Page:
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RS-300 CV to MIDI Converter

Analogue Systems

  • $ 56900


IMPORTANT: Analogue Systems modules have their own power cable that may or may not be compatible with your eurorack case.  Click this link for an installation guide.

CV to MIDI converter!

  • 24 hp
  • 2.8 inches Depth
  • Requires +5V

The inverse of a MIDI to CV converter, the rs300 is an eight-channel, user-programmable CV to MIDI converter which will allow for the translation of analog voltages into MIDI NOTES or midi data for any of the 127 MIDI controllers.

Now you can use your Analogue Systems Modular Synthesizer to play or control any MIDI instrument!

This device has 8 programmable inputs and one midi output. Each of the 8 ins can be user-assigned through a front panel LCD screen to any of the 127 midi controller numbers so that analog voltages be used to control midi instruments via their midi implementation charts. This alone is quite liberating, as it breaks you free from what I see as the two big misses on all analog modeling instruments - the lack of control modularity -and- the inability to transmit most of the controls signals they can generate out of the of the instrument to others.

The RS300 erases all that. Imagine having filters sweeps synced to pans on not only one instrument, but many - all at the same time. Envelopes longer than those each machine is capable of generating. Random control of anything you wish. Audio range A.M. Non -linear control. - there are a billion possibilities.

This type of control is nothing new to analog machines. The Doepfer A-192 has allowed you to do this for a few years, and it allows for twice the inputs (16) as the new Analogue Systems device. There is one distinct difference between the two which however which, for the time being, puts Bob WIlliams' new gizmo that a football stadium ahead of the Doepfer offering: Channel 1 can be assigned to generate midi on/off messages!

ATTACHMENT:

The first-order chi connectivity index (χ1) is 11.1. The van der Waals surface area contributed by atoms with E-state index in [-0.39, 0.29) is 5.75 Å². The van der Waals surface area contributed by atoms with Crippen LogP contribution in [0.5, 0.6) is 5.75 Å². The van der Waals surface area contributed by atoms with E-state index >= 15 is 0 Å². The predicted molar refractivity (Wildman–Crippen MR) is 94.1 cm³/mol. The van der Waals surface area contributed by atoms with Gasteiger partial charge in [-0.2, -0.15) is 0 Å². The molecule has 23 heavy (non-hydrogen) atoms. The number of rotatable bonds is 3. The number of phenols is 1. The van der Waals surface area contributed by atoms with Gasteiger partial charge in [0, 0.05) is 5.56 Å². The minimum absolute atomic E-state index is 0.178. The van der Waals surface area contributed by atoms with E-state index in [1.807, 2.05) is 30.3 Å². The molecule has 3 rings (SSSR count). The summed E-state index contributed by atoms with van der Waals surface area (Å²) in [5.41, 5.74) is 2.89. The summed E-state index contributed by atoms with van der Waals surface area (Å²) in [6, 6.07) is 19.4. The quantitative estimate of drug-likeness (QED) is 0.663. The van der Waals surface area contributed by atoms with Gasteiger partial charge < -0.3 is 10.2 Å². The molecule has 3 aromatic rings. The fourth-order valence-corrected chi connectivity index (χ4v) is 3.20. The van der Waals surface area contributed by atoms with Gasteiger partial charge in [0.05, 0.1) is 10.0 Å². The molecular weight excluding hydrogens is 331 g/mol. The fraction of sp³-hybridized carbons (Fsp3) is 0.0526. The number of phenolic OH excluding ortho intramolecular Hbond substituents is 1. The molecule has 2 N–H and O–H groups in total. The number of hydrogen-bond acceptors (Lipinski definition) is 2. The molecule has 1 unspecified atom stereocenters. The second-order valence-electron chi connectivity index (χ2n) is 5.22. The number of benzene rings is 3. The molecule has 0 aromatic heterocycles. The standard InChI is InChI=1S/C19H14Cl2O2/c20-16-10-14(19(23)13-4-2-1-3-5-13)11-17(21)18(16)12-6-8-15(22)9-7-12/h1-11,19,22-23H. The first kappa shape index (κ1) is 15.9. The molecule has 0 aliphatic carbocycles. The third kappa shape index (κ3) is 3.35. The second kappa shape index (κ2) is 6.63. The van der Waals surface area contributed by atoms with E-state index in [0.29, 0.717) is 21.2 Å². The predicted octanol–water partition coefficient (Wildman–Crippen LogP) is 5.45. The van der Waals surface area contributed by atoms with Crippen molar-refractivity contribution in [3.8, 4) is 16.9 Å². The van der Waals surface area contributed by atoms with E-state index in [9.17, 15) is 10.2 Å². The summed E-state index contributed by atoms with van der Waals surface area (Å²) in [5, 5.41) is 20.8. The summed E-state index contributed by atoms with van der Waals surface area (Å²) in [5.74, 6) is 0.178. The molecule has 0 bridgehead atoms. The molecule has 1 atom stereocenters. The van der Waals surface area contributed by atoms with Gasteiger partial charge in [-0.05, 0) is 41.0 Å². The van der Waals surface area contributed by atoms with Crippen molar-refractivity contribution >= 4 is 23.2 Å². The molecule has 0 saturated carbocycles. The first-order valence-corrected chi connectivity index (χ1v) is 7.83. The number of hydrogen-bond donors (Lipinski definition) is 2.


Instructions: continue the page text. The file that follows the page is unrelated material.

Your RS-300 can be used to not only control a midi machine, but play it as well. This is a big deal. It was possible using Doepfer equipment, but required the purchase of their keyboard controller board, a soldering iron, a clugey interface and some solid design knowledge to get it working and while it did well for a limited range of notes, full polyphony was a bit of a core and a hardware nigthmare. The RS300 does this without thinking.

While I was playing around with this thing, I got an analog sequence going and used that to play a Voyager. Worked like a charm and the tracking was perfect when the same sequence was routed through a quantizer and applied to the 1v/octave freq input of an Analogue Systems oscillator. Think of the possibilities. Keep in mind that if I had wished, I could have recorded this sequence as a midi track in Cubase, or DP, or Protools, where is could be stored for future use.

Because of the unit's LCD screen, you don't need a computer in between the two for easy programming. To me, this is as equally of big of a deal as its ability to generate midi notes. No Sounddiver template, no Mac/PC madness, no hassle. You can get it up and working with two patch cables from a cold start.

I've used the A-192 extensively and have grown to appreciate what this type of control is capable of. If you've heard Electrolux, its littered with this as 98% of the sound on that piece was generated on a SuperNova Ii, although the added analog control had almost everyone fooled..

Now with the added feature of easy generation of midi notes I'm really going to go nuts.


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